That means moving 1 TB of data takes 1,000,000,000,000/37,000,000 = 27,000 seconds or 7.5 hours. Now, they even have drives up to 6 TB and above!
I like 3.0 (and soon 3.1) USB transfer speeds so much more. I've gotten up to 400+ MBps (yes, bytes, not bits) on 5400 RPM HDDs.

They'll transfer the fastest when writing to the outside of the disk, since the outer edge of the disk spins so much faster than the inner portion. So you tend to see major increases or decreases in speed depending on where your data is being placed. Also makes it more worthwhile to defragment, so the write head isn't having to bounce between slower and faster sectors.

One trick to get faster speeds is to partition a hard drive at the point where write speeds drop. There are a number of programs that let you find out how your HHD is performing.
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Old 02-08-2017, 12:19 PM   #12
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I never replaced any before an actual failure, then replace and restore the backup. Use RAID arrays and you can replace a single drive online and keep going. I have some very old drives (MFM type ) from the 80's still working in restored vintage PC, stack of early IDE drives from the 90s still going. It just depends, I have brand new ones that have failed within a few months of use.
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Old 02-08-2017, 12:29 PM   #13
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Oh, I did drop one by accident. This didn't fail but more got killed by slippery hands .
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Old 02-08-2017, 12:31 PM   #14
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I've never had a HD failure, but I've never kept a PC more than 6 years. But I'd proactively replace a 10 year old HD.

Maybe of more interest, I had shared IT responsibility for about 60-80 Win PC users from 1993 thru 2011. We used basic Dell desktops & laptops, usually replaced every 5 years or so. There were only 2-3 HD failures among all the users all those years. Of course everyone was backed up to a server most of those years, so HD failures were more a nuisance than a real problem.
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Old 02-08-2017, 12:34 PM   #15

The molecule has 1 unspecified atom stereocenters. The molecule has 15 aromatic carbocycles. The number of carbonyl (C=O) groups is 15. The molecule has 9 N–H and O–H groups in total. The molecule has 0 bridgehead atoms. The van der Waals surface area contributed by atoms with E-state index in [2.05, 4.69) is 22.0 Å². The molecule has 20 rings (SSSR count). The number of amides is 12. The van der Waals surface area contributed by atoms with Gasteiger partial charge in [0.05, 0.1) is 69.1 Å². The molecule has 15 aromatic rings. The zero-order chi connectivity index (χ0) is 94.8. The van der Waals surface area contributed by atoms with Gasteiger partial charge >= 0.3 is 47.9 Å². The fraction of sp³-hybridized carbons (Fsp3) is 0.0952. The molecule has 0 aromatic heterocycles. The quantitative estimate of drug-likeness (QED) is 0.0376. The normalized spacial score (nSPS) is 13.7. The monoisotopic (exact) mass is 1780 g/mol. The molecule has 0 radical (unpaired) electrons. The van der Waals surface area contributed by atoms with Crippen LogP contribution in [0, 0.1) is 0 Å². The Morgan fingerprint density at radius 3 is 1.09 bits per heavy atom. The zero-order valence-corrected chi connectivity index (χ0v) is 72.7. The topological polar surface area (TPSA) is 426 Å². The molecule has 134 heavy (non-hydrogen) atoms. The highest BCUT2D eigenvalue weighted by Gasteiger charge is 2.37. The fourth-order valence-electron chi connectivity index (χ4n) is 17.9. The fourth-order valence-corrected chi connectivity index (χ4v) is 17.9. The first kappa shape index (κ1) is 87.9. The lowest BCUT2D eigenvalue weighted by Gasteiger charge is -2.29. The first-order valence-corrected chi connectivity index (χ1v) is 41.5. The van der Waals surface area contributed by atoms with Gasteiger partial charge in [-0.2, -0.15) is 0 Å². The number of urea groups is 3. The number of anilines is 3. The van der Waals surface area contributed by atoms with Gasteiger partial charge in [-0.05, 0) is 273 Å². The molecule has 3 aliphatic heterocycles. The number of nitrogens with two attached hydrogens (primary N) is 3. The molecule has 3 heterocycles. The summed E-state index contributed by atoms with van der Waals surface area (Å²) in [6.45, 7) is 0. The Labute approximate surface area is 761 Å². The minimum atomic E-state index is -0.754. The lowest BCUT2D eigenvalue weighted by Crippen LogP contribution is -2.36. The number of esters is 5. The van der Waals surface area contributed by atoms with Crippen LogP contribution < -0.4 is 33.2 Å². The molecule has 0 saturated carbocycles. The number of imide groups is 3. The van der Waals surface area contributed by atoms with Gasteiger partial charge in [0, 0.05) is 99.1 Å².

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Originally Posted by RetiredGypsy View Post
I like 3.0 (and soon 3.1) USB transfer speeds so much more. I've gotten up to 400+ MBps (yes, bytes, not bits) on 5400 RPM HDDs.

They'll transfer the fastest when writing to the outside of the disk, since the outer edge of the disk spins so much faster than the inner portion. So you tend to see major increases or decreases in speed depending on where your data is being placed. Also makes it more worthwhile to defragment, so the write head isn't having to bounce between slower and faster sectors.

One trick to get faster speeds is to partition a hard drive at the point where write speeds drop. There are a number of programs that let you find out how your HHD is performing.
My transfer speed between servers is limited by the gigabit Ethernet. Perhaps for the future, I can configure my servers to use eSata or external USB 3.0 so that I can move the HDDs between servers for bulk transfer and bypass the Ethernet.

It is not something that I have to do often though. I still think I spend way too much time managing my home network rather than enjoying it.
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Old 02-08-2017, 12:50 PM   #16
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Wow, so you are still using a 10 yo PC? It sounds like this is also the boot drive. I'd replace it with an SSD. It would give new life to your old PC; don't forget that RAM for old PC's has gotten cheap too. If you need the storage space and don't want to pay the extra cost, then get a small SSD for the boot and a big standard spinning drive for the data. There are also hybrid drives that contain a small SSD and a regular drive in the same box, but plugs in like a single drive.

We're running 8 yo boxes, but all have SSD boot drives and decent amounts of RAM. No need to upgrade.
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Old 02-10-2017, 05:51 PM   #17
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Ok, since the feedback says it's time to replace, I'm ready to do just that. This is a bootable Win XP drive that will be retired. I was about to clone it via Acronis only to learn that software wants SP3, which for data safety I was going to apply AFTER making the copy.

Does anyone have recommendations for other drive cloning software? Searching online I see a number of options, and lots of horror stories.
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Old 02-10-2017, 05:55 PM   #18
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Does anyone have recommendations for other drive cloning software? Searching online I see a number of options, and lots of horror stories.
I use CloneZilla. It is a based on Linux.
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Old 02-10-2017, 05:59 PM   #19
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don't forget that RAM for old PC's has gotten cheap too.
Not necessarily so. When there is less of a certain type of RAM being made, the price goes up. 8GB DDR2 RAM for my old Dell Precision laptop is $241.99 at Crucial. Everybody's gone on to DDR3 and DDR4.
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Old 02-10-2017, 06:15 PM   #20
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Ok, since the feedback says it's time to replace, I'm ready to do just that. This is a bootable Win XP drive that will be retired. I was about to clone it via Acronis only to learn that software wants SP3, which for data safety I was going to apply AFTER making the copy.

Does anyone have recommendations for other drive cloning software? Searching online I see a number of options, and lots of horror stories.
I like Macrium reflect. The free version allows for cloning, and I believe works with XP.